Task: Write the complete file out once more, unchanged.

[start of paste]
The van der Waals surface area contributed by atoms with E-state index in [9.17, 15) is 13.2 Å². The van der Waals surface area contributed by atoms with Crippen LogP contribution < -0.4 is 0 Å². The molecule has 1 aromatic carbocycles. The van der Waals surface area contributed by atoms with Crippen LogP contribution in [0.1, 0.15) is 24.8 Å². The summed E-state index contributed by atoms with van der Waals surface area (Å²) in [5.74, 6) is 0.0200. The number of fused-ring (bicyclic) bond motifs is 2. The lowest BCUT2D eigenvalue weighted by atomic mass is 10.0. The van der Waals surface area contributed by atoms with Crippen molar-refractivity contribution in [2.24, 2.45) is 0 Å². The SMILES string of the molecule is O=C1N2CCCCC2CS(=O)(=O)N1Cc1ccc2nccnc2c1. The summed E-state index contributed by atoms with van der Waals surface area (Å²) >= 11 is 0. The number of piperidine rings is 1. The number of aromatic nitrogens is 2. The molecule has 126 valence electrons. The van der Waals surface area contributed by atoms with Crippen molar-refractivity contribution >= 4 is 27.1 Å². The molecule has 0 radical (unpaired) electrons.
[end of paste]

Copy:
The van der Waals surface area contributed by atoms with E-state index in [9.17, 15) is 13.2 Å². The van der Waals surface area contributed by atoms with Crippen LogP contribution < -0.4 is 0 Å². The molecule has 1 aromatic carbocycles. The van der Waals surface area contributed by atoms with Crippen LogP contribution in [0.1, 0.15) is 24.8 Å². The summed E-state index contributed by atoms with van der Waals surface area (Å²) in [5.74, 6) is 0.0200. The number of fused-ring (bicyclic) bond motifs is 2. The lowest BCUT2D eigenvalue weighted by atomic mass is 10.0. The van der Waals surface area contributed by atoms with Crippen molar-refractivity contribution in [2.24, 2.45) is 0 Å². The SMILES string of the molecule is O=C1N2CCCCC2CS(=O)(=O)N1Cc1ccc2nccnc2c1. The summed E-state index contributed by atoms with van der Waals surface area (Å²) >= 11 is 0. The number of piperidine rings is 1. The number of aromatic nitrogens is 2. The molecule has 126 valence electrons. The van der Waals surface area contributed by atoms with Crippen molar-refractivity contribution >= 4 is 27.1 Å². The molecule has 0 radical (unpaired) electrons.